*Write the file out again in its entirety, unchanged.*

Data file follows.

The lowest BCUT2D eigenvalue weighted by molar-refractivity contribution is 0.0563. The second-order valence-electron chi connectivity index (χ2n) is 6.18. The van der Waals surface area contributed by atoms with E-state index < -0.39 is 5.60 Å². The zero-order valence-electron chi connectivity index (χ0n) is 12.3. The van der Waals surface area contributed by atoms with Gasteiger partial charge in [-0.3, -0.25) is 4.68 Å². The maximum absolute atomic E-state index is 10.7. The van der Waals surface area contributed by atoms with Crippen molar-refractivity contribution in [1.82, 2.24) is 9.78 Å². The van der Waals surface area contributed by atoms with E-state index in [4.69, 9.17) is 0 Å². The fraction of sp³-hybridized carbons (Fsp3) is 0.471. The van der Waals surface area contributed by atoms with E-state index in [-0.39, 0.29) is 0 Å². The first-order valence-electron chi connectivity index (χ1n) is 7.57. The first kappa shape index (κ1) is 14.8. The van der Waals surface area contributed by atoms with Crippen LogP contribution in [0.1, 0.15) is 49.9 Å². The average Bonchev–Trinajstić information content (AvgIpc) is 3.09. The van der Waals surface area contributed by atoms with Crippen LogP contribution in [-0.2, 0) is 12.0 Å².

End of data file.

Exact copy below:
The lowest BCUT2D eigenvalue weighted by molar-refractivity contribution is 0.0563. The second-order valence-electron chi connectivity index (χ2n) is 6.18. The van der Waals surface area contributed by atoms with E-state index < -0.39 is 5.60 Å². The zero-order valence-electron chi connectivity index (χ0n) is 12.3. The van der Waals surface area contributed by atoms with Gasteiger partial charge in [-0.3, -0.25) is 4.68 Å². The maximum absolute atomic E-state index is 10.7. The van der Waals surface area contributed by atoms with Crippen molar-refractivity contribution in [1.82, 2.24) is 9.78 Å². The van der Waals surface area contributed by atoms with E-state index in [4.69, 9.17) is 0 Å². The fraction of sp³-hybridized carbons (Fsp3) is 0.471. The van der Waals surface area contributed by atoms with E-state index in [-0.39, 0.29) is 0 Å². The first-order valence-electron chi connectivity index (χ1n) is 7.57. The first kappa shape index (κ1) is 14.8. The van der Waals surface area contributed by atoms with Crippen LogP contribution in [0.1, 0.15) is 49.9 Å². The average Bonchev–Trinajstić information content (AvgIpc) is 3.09. The van der Waals surface area contributed by atoms with Crippen LogP contribution in [-0.2, 0) is 12.0 Å².